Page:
Kochi: Heat Stress Rising in South India says Centre for Science and Environment Study

Environmental News from India:

The southern Peninsular region and central India had higher normal temperatures compared to the northwest during the pre-monsoon or summer season, according to a study by the Delhi-based Centre for Science and Environment (CSE). South peninsular India’s normal minimum was 4-100C higher than temperatures in northwest India, and central India’s normal maximum was 2-70C higher. 

The countrywide analysis by CSE indicates that while extreme heat waves in the northwestern states draw maximum public attention, the increase in overall anomalous temperature in other regions of the country has been largely neglected. The states in northwest India are known for extreme heat conditions, but other regions were much hotter this summer. 

This rising heat stress demands urgent intervention to implement city and region-wise heat action plan to reduce the thermal loading and heat-island effects that adversely affect public health, energy consumption, and overall welfare.

“This is a disturbing trend as policy preparedness to mitigate rising heat due to climate change is nearly absent in India. Without heat action plans, rising air temperature, radiating heat from land surfaces, concretization, heat-trapping built structures, waste heat from industrial processes and air conditioners, and erosion of heat-dousing forests, urban greens, and water bodies will worsen public health risks. This requires urgent time-bound mitigation,” says Anumita Roychowdhury, executive director, research and advocacy, CSE.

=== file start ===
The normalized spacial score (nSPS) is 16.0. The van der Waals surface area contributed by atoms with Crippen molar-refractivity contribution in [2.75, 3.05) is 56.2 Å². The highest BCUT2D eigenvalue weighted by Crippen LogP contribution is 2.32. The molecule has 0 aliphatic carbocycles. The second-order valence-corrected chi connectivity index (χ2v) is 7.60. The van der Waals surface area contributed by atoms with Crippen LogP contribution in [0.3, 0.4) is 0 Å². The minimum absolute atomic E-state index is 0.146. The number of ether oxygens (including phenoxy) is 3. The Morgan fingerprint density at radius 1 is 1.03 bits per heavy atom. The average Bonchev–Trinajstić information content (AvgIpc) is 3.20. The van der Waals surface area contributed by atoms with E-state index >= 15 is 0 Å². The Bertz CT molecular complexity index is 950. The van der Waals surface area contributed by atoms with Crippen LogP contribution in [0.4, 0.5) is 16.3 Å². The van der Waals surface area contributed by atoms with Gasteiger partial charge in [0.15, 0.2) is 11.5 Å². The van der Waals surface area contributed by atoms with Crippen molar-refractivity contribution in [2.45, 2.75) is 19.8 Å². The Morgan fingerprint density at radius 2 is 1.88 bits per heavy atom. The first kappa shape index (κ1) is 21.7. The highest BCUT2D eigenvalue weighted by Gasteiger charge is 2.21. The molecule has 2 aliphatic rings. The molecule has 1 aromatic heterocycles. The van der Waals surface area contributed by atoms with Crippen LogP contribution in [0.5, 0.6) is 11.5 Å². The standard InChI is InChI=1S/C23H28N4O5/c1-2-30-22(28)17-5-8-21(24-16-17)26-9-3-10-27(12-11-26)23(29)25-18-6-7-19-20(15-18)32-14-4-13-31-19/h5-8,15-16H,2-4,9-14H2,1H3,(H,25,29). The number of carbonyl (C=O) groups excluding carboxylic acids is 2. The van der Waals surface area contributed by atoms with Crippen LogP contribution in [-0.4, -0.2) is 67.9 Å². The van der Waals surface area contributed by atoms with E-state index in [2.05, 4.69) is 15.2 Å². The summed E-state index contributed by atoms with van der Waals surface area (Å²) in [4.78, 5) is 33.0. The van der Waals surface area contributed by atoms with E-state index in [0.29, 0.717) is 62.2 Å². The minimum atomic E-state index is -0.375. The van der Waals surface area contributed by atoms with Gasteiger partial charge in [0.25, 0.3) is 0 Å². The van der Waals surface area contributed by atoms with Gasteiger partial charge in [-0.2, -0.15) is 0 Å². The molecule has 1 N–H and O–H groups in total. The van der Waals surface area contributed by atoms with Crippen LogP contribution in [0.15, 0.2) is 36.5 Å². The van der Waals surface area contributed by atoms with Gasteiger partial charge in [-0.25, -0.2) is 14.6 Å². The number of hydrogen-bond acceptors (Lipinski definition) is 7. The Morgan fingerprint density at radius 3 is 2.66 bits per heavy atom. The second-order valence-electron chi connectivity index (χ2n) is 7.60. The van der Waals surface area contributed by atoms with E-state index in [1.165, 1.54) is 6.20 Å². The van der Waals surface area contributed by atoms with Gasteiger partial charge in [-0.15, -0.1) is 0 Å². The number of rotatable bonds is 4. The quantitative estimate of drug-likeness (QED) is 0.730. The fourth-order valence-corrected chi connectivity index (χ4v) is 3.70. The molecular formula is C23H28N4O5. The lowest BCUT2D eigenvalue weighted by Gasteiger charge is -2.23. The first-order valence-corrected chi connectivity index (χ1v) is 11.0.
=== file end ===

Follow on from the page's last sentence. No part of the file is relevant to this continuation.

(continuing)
The Urban Lab of CSE analyzed the temperature trends in India from January 2015 to May 2022. An effort has been to understand the warming trends by covering all three dimensions of heat stress — surface air temperature, land surface temperature, and relative humidity (heat index) — at the national, regional and local I eve Is. It is important to focus on both extreme heat conditions and overall anomalous heat conditions. The IMD criteria say that a heatwave is declared when the daily maximum temperature exceeds the normal for the season by at least 4.50C in at least two sub-division stations on two consecutive days. In absolute terms, a heat wave is declared when the temperature exceeds 450C. The normal temperature for the season is defined based on a day at a particular station and in relation to the baseline of the 1981-2010 average. Much of the heatwave conditions in March have been due to a departure from normal.

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Source: The Times of India

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